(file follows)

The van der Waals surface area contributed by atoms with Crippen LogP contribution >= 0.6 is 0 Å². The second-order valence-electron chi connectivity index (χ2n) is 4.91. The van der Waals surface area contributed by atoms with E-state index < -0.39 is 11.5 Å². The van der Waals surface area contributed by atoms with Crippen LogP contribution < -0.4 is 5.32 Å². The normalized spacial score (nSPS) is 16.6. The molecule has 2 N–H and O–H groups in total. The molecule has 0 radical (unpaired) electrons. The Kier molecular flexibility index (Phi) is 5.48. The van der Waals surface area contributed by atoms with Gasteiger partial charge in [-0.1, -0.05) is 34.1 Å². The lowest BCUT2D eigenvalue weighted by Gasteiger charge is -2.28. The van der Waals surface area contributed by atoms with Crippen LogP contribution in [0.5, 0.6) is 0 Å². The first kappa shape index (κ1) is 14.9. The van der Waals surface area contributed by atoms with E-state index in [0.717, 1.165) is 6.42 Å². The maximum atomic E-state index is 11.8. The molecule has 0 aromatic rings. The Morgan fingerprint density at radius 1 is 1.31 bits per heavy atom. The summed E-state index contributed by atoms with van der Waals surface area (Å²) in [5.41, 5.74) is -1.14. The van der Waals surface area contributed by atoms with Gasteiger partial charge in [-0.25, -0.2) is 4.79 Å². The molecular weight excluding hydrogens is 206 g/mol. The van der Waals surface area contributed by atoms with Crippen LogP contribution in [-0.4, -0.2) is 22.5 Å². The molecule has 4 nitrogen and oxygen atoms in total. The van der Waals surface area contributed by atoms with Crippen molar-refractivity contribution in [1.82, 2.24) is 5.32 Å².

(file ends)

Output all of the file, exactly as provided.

The van der Waals surface area contributed by atoms with Crippen LogP contribution >= 0.6 is 0 Å². The second-order valence-electron chi connectivity index (χ2n) is 4.91. The van der Waals surface area contributed by atoms with E-state index < -0.39 is 11.5 Å². The van der Waals surface area contributed by atoms with Crippen LogP contribution < -0.4 is 5.32 Å². The normalized spacial score (nSPS) is 16.6. The molecule has 2 N–H and O–H groups in total. The molecule has 0 radical (unpaired) electrons. The Kier molecular flexibility index (Phi) is 5.48. The van der Waals surface area contributed by atoms with Gasteiger partial charge in [-0.1, -0.05) is 34.1 Å². The lowest BCUT2D eigenvalue weighted by Gasteiger charge is -2.28. The van der Waals surface area contributed by atoms with Crippen LogP contribution in [0.5, 0.6) is 0 Å². The first kappa shape index (κ1) is 14.9. The van der Waals surface area contributed by atoms with E-state index in [0.717, 1.165) is 6.42 Å². The maximum atomic E-state index is 11.8. The molecule has 0 aromatic rings. The Morgan fingerprint density at radius 1 is 1.31 bits per heavy atom. The summed E-state index contributed by atoms with van der Waals surface area (Å²) in [5.41, 5.74) is -1.14. The van der Waals surface area contributed by atoms with Gasteiger partial charge in [-0.25, -0.2) is 4.79 Å². The molecular weight excluding hydrogens is 206 g/mol. The van der Waals surface area contributed by atoms with Crippen LogP contribution in [-0.4, -0.2) is 22.5 Å². The molecule has 4 nitrogen and oxygen atoms in total. The van der Waals surface area contributed by atoms with Crippen molar-refractivity contribution in [1.82, 2.24) is 5.32 Å².